I am aware that Elohim has used people and events He has brought into my life to influence and direct me in His Word and to a Messianic understanding. Some of these people and events have made a deep impression on me. They have influenced my understanding of salvation through Yeshua (Jesus) and His bringing me to the Torah for which I want to give Elohim the glory.
Of course I am sure that there are many people and events of which I am unaware or which I do not fully appreciate. I should probably be thankful to numerous people who deliberately contributed effort toward my spiritual growth that I haven’t even noticed. Expressing gratitude to others for their help in you life is a good thing, because it helps to keep you humble, and to know that the work was not yours but Elohim’s.
My purpose with this blog is to explain the ones that I understand so that you will understand how Elohim has moved me to be Messianic.
I wanted to do this blog, because I want to express to my friends, family, and any who just might be interested concerning my faith in Yeshua Messiah (know to most as Jesus Christ), and why I consider Him my main motivation in life. Some may actually, believe it or not, benefit from my experiences and “wisdom”.
In a spiritual sense I sometimes feel like the blind man in John 9. Because the Pharisees did not want to believe Yeshua, they were examining the miracle of Yeshua’s healing of the blind man to find fault with it. The Pharisees told the blind man that they knew that Yeshua was a sinner. (Joh 9:25 CJB) [The blind man answered], “Whether he’s a sinner or not I don’t know. One thing I do know: I was blind, now I see.”
Yehovah (KJV: the LORD) has opened my (spiritual) eyes, and for this I am eternally grateful.
Does this mean that I have any wisdom much greater than others? I can assure you that is not so. However, like any other believer I have my own gifts. Some will benefit more than other from my thoughts (assuming any read my thoughts). Even those much wiser than I could very well profit from my little wisdom, because a big object casts a big shadow, that is even very wise men have blind spots, and because of their wisdom they sometimes have trouble being convinced they have a blind spot.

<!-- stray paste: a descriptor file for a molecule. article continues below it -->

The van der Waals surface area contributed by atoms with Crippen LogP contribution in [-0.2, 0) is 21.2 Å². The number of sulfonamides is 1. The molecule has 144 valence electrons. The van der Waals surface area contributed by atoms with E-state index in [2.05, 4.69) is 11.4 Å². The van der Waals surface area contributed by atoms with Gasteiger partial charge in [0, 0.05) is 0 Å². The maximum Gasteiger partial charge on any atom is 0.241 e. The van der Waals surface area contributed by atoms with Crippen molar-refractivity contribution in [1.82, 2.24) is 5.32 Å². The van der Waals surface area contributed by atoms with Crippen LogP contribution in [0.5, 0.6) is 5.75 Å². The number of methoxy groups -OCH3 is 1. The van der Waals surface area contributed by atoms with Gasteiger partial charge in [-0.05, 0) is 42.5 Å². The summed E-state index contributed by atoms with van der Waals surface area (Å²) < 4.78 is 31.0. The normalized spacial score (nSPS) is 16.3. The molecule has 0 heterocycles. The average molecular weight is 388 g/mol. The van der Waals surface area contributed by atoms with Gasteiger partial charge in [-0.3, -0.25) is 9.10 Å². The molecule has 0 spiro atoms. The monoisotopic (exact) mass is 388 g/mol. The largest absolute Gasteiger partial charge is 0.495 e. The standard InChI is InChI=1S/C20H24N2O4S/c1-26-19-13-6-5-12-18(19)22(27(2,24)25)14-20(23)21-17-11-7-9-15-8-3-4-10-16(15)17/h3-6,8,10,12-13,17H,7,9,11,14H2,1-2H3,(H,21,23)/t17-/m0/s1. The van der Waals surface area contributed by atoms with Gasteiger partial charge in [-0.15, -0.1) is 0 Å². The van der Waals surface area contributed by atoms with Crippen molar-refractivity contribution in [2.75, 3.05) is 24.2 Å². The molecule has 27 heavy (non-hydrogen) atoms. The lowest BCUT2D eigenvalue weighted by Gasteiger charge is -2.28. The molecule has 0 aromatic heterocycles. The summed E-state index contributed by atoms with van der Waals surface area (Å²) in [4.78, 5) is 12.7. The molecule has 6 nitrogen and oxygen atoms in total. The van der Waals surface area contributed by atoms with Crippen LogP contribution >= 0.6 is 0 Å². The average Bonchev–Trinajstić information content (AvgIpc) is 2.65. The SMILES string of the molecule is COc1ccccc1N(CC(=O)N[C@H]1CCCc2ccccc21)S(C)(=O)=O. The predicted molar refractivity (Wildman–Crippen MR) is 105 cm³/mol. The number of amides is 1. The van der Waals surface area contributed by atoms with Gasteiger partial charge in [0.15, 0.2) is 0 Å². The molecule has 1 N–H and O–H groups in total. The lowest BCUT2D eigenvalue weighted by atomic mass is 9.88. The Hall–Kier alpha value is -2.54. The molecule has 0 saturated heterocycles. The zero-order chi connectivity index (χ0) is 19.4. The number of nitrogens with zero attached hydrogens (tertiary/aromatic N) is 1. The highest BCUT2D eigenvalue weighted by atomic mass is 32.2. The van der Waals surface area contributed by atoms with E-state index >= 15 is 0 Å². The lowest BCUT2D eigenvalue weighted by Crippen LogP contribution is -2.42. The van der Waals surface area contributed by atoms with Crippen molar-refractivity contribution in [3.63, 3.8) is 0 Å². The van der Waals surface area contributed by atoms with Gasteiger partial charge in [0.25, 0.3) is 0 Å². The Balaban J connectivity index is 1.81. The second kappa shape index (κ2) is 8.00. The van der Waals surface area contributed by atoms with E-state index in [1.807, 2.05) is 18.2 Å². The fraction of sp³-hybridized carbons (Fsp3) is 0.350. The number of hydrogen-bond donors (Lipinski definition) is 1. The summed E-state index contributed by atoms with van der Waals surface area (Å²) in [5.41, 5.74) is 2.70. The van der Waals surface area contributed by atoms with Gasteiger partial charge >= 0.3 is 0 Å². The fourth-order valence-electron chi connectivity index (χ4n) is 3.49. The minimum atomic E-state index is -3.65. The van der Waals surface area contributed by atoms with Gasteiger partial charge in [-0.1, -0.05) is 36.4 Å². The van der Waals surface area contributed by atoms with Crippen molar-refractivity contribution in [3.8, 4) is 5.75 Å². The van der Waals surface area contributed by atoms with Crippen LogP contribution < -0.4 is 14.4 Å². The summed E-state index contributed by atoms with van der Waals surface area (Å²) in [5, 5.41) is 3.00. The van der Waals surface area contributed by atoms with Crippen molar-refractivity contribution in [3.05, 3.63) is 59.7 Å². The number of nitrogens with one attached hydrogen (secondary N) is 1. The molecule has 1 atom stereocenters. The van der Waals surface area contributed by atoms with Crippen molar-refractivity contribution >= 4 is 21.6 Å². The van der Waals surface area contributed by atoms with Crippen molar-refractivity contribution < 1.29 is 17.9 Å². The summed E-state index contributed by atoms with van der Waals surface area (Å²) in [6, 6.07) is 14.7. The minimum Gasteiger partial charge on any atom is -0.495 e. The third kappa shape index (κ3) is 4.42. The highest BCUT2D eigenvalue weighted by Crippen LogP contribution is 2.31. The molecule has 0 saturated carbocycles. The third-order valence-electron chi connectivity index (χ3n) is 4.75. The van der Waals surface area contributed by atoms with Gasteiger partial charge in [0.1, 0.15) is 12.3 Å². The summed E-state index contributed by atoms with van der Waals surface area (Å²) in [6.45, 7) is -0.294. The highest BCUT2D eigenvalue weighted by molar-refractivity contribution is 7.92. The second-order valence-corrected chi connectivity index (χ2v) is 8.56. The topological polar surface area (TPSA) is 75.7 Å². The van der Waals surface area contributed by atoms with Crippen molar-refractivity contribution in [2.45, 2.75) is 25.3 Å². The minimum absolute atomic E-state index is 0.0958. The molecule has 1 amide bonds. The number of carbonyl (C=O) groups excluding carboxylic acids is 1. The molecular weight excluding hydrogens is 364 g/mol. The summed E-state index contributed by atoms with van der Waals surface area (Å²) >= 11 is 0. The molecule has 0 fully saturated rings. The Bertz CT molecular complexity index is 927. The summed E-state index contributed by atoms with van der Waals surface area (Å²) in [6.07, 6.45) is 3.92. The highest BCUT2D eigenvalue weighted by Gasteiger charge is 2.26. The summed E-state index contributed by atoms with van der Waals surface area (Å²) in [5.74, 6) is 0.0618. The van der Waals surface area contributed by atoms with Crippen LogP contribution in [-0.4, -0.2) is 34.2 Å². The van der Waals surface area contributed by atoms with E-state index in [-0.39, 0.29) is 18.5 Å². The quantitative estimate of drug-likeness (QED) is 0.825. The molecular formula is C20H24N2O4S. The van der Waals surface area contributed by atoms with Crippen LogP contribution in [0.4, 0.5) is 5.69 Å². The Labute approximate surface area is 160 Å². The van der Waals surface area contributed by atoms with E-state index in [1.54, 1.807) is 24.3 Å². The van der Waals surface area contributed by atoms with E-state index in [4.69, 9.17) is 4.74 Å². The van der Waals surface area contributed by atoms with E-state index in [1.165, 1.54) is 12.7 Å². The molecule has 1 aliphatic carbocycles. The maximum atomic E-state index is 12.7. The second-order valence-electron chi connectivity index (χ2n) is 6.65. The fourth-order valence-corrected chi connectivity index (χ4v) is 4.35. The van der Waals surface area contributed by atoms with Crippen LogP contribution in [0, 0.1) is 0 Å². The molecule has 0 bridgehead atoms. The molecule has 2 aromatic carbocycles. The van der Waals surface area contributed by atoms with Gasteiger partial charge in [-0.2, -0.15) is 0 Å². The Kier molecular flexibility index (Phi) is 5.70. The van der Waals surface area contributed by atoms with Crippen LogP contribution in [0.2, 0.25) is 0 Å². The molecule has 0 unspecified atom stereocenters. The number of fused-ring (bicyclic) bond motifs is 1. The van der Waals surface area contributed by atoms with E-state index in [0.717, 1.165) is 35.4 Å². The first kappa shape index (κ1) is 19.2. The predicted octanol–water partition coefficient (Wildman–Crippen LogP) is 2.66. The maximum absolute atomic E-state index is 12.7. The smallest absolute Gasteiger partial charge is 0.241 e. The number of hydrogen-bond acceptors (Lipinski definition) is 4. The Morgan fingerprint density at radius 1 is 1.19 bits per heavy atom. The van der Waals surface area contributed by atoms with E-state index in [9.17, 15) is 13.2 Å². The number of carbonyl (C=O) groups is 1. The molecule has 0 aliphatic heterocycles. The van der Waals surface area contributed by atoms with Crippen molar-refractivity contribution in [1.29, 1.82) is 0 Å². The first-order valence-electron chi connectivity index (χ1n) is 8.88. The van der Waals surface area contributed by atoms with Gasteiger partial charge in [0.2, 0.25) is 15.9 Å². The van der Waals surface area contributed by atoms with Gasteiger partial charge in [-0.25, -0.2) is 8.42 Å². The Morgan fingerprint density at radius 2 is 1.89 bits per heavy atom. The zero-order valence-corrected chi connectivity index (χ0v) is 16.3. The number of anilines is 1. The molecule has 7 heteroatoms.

I welcome comments from readers. There is nothing I like better than a good argument. However, any disagreement must be a friendly, and not become personal. Also, I won’t allow someone to hijack my blog to pump out false doctrine or nonsense with their comments. Be reasonable.
Of course no one can benefit from wisdom not said. That “being said” we all need to be cautious how we say even the truth.
- (Pro 15:2 CJB) The tongue of the wise presents knowledge well, but the mouth of a fool spews out folly.
Above all I want to help any with difficult questions or situations to respond to those question or situations within a scriptural framework. One person I heard speak said that there was no worse insult than to accuse a man of being “objective”. I agree with this statement. We should never be objective, but subject everything to the light of scripture.
- (Eph 2:20 CJB) You have been built on the foundation of the emissaries and the prophets, with the cornerstone being Yeshua the Messiah himself.
- (Eph 2:11-16 CJB) Therefore, remember your former state: you Gentiles by birth — called the Uncircumcised by those who, merely because of an operation on their flesh, are called the Circumcised — at that time had no Messiah. You were estranged from the national life of Isra’el. You were foreigners to the covenants embodying God’s promise. You were in this world without hope and without God. But now, you who were once far off have been brought near through the shedding of the Messiah’s blood. For he himself is our shalom — he has made us both one and has broken down the m’chitzah which divided us by destroying in his own body the enmity occasioned by the Torah, with its commands set forth in the form of ordinances. He did this in order to create in union with himself from the two groups a single new humanity and thus make shalom, and in order to reconcile to God both in a single body by being executed on a stake as a criminal and thus in himself killing that enmity.